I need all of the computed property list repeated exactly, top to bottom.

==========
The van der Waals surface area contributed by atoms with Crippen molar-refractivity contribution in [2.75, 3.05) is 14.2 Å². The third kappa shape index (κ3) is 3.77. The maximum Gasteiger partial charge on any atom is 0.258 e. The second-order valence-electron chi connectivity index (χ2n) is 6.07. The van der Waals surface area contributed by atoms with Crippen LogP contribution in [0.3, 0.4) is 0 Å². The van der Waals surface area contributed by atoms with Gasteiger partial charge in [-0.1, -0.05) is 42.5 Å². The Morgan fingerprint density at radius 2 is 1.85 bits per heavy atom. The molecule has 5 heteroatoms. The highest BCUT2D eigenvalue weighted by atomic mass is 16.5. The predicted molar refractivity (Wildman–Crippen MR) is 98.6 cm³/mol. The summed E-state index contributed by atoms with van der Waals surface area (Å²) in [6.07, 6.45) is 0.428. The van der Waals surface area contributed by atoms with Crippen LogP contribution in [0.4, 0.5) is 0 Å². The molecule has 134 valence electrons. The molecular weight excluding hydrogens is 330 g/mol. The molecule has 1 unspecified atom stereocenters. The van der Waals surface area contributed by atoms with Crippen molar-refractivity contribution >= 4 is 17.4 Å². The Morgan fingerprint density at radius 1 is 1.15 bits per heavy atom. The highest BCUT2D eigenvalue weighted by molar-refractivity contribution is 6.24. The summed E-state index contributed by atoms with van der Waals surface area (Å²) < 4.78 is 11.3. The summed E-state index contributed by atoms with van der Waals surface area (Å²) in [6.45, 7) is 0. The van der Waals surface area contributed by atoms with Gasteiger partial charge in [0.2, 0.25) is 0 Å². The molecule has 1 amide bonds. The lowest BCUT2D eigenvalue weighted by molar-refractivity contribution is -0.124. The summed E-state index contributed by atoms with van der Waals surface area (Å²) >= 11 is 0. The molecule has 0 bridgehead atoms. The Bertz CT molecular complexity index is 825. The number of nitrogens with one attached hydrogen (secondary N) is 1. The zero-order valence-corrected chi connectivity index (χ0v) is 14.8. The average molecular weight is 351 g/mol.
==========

The van der Waals surface area contributed by atoms with Crippen molar-refractivity contribution in [2.75, 3.05) is 14.2 Å². The third kappa shape index (κ3) is 3.77. The maximum Gasteiger partial charge on any atom is 0.258 e. The second-order valence-electron chi connectivity index (χ2n) is 6.07. The van der Waals surface area contributed by atoms with Crippen LogP contribution in [0.3, 0.4) is 0 Å². The van der Waals surface area contributed by atoms with Gasteiger partial charge in [-0.1, -0.05) is 42.5 Å². The Morgan fingerprint density at radius 2 is 1.85 bits per heavy atom. The molecule has 5 heteroatoms. The highest BCUT2D eigenvalue weighted by atomic mass is 16.5. The predicted molar refractivity (Wildman–Crippen MR) is 98.6 cm³/mol. The summed E-state index contributed by atoms with van der Waals surface area (Å²) in [6.07, 6.45) is 0.428. The van der Waals surface area contributed by atoms with Crippen LogP contribution in [0.4, 0.5) is 0 Å². The molecule has 134 valence electrons. The molecular weight excluding hydrogens is 330 g/mol. The molecule has 1 unspecified atom stereocenters. The van der Waals surface area contributed by atoms with Crippen molar-refractivity contribution >= 4 is 17.4 Å². The Morgan fingerprint density at radius 1 is 1.15 bits per heavy atom. The highest BCUT2D eigenvalue weighted by molar-refractivity contribution is 6.24. The summed E-state index contributed by atoms with van der Waals surface area (Å²) < 4.78 is 11.3. The summed E-state index contributed by atoms with van der Waals surface area (Å²) in [6.45, 7) is 0. The van der Waals surface area contributed by atoms with Gasteiger partial charge in [0.2, 0.25) is 0 Å². The molecule has 1 amide bonds. The lowest BCUT2D eigenvalue weighted by molar-refractivity contribution is -0.124. The summed E-state index contributed by atoms with van der Waals surface area (Å²) >= 11 is 0. The molecule has 0 bridgehead atoms. The Bertz CT molecular complexity index is 825. The number of nitrogens with one attached hydrogen (secondary N) is 1. The zero-order valence-corrected chi connectivity index (χ0v) is 14.8. The average molecular weight is 351 g/mol.